There's a lot more to the Andes than merely a mountain range.
The Andes range is the longest in the world. The South American and Pacific tectonic plates collided about 50 million years ago, and that was the beginning of the formation of the Andes Mountains.
They are made up of a number of mountain chains that are joined together in what are known as orographic knots. Most of them can be considered high altitude plateaus that have allowed for the creation of human settlements, such as the Bolivian Altiplano.
On the Andean plateaus, modern towns in Andes like La Paz, Quito, Arequipa, Cuenca, Sucre, and Medellin are among the most well-known. The Andes also has a beautiful spot at its highest peak at the highest mountains. Volcanic mountain chains make up the vast majority of the Andes Mountain ranges. Ojos del Salado, the world's highest active volcano at 7,590 yd (6,940.29 m), is located along the dry Andean slopes. Here we'll discuss some fascinating facts about it as well as its location. Read on to learn more!
Where are the Andes Mountains located?
The Nazca Plate is a dense oceanic lithosphere that is driven down beneath the South American Plate, a more buoyant continental lithosphere, falling by a process known as subduction.
The existence of the Peru-Chile (or Atacama) Trench on the ocean surface indicates this. The subducting oceanic plate cannot slide smoothly due to friction between the plates. It pulls on the overlying plate as it falls, causing it to fracture and distort. This causes regular shallow-focus earthquakes, which get deeper as the ocean plate descends further, forming a Benioff Zone of earthquake foci.
The Andes range, with a total length of 5,592 mi (8,999.45 km), is counted among the highest mountain ranges in the world outside Asia. It runs along the western coastal regions of South America as a continuous chain of highlands, passing into Colombia, Ecuador, Peru, and Bolivia. The range stretches for approximately 4,350 mi (7000.64 km), is 124 mi (199.55 km) broad to 435 mi (700.06 km) wide, and exhibits a median height of roughly 4,444 yd (4,063.59 m).
The Andean range is divided into multiple ranges through its length; usually, two large ranges, the Cordillera Oriental and the Cordillera Occidental, which are separated by an intermediate depression. The Andes Mountains, often known as the Andean States, stretch across seven countries and some major cities. The seven countries are Peru, Chile, Argentina, Colombia, Bolivia, Venezuela, Peru, and Ecuador.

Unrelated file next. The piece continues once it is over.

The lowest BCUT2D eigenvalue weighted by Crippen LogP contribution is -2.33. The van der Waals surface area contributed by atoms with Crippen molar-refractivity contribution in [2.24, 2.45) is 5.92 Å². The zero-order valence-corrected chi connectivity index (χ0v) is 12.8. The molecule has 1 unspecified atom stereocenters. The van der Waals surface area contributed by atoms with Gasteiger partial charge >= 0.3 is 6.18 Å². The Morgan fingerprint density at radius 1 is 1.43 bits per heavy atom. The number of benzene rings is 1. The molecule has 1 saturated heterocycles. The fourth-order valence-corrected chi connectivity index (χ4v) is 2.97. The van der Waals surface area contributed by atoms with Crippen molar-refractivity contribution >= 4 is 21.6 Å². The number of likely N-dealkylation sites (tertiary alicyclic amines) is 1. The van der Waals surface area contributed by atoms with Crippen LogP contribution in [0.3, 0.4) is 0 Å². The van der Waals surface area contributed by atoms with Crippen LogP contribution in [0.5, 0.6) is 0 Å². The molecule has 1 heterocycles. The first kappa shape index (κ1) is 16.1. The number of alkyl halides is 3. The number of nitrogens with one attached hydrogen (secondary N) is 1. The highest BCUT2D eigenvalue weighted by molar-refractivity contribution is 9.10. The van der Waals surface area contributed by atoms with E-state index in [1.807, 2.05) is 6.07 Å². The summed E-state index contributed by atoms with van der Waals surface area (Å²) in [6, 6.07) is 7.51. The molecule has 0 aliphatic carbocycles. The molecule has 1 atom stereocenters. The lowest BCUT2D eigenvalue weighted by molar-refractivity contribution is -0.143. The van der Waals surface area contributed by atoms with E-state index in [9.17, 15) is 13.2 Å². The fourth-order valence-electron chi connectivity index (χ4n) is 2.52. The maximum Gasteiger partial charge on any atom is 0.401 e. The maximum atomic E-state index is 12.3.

The Andes are divided into various ranges throughout their length, separated by various troughs. Several tall plateaus dot the Andes, many of which are home to large towns. After the Tibetan Plateau, the Altiplano Plateau is the next highest plateau in the world.
These mountains are further divided into three primary climatic groups: they are the Dry Andes, the Wet Andes, and the Tropical Andes towards the South American plate. The northern Andes are the tropical group, with the farthest points, whereas the southern plate contains both the wet plates and the dry plates.
Formation Of The Andes Mountains
The Andes formed as a result of tectonic action, in which the Earth is raised when one plate (the oceanic crust) subducts beneath another (the continental crust). It is uncommon to have such a high mountain range in a subduction zone, which emphasizes the need of determining when and how it occurred.
Over the last decade, however, there has been significant debate about when the Andes Mountain chain uplift occurred. According to popular belief, the Andes became a mountain range between 6-10 million years ago when a massive amount of rock fell from the the base of the Earth's crust as a result of over-thickness in this area. The thick substance was removed as a massive chunk.
Around 250 million years ago, the crustal plates that make up the Earth's landmass were brought together to form the supercontinent Pangaea. Following the breakup of Pangaea and its southern half, Gondwana, these plates dispersed outward, forming the shape and location of today's modern continents. Many of the rocks that make up today's Andes and the Cordilleras are quite ancient. Between 250-450 million years ago, sediments eroded off the Amazonian craton (or the Brazilian shield), an ancient granitic continental relic that makes up much of Brazil, and were deposited on the Craton's western flank.